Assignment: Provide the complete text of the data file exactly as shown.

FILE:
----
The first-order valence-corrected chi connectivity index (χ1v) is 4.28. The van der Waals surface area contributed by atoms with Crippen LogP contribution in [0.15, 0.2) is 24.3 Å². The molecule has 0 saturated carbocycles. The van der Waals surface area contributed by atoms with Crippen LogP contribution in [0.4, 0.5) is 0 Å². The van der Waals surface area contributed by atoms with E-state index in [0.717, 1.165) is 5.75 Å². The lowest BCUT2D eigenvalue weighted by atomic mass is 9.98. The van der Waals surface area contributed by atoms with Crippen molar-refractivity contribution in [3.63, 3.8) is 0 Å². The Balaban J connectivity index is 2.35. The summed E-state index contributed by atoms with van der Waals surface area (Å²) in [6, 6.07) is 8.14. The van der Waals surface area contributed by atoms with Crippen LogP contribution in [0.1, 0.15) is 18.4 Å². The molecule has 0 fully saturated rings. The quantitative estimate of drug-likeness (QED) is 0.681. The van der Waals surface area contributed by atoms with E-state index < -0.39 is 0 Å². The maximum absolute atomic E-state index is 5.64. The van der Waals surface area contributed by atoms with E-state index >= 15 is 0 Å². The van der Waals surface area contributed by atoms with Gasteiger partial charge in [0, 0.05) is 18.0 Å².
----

The first-order valence-corrected chi connectivity index (χ1v) is 4.28. The van der Waals surface area contributed by atoms with Crippen LogP contribution in [0.15, 0.2) is 24.3 Å². The molecule has 0 saturated carbocycles. The van der Waals surface area contributed by atoms with Crippen LogP contribution in [0.4, 0.5) is 0 Å². The van der Waals surface area contributed by atoms with E-state index in [0.717, 1.165) is 5.75 Å². The lowest BCUT2D eigenvalue weighted by atomic mass is 9.98. The van der Waals surface area contributed by atoms with Crippen molar-refractivity contribution in [3.63, 3.8) is 0 Å². The Balaban J connectivity index is 2.35. The summed E-state index contributed by atoms with van der Waals surface area (Å²) in [6, 6.07) is 8.14. The van der Waals surface area contributed by atoms with Crippen LogP contribution in [0.1, 0.15) is 18.4 Å². The molecule has 0 fully saturated rings. The quantitative estimate of drug-likeness (QED) is 0.681. The van der Waals surface area contributed by atoms with E-state index < -0.39 is 0 Å². The maximum absolute atomic E-state index is 5.64. The van der Waals surface area contributed by atoms with E-state index >= 15 is 0 Å². The van der Waals surface area contributed by atoms with Gasteiger partial charge in [0, 0.05) is 18.0 Å².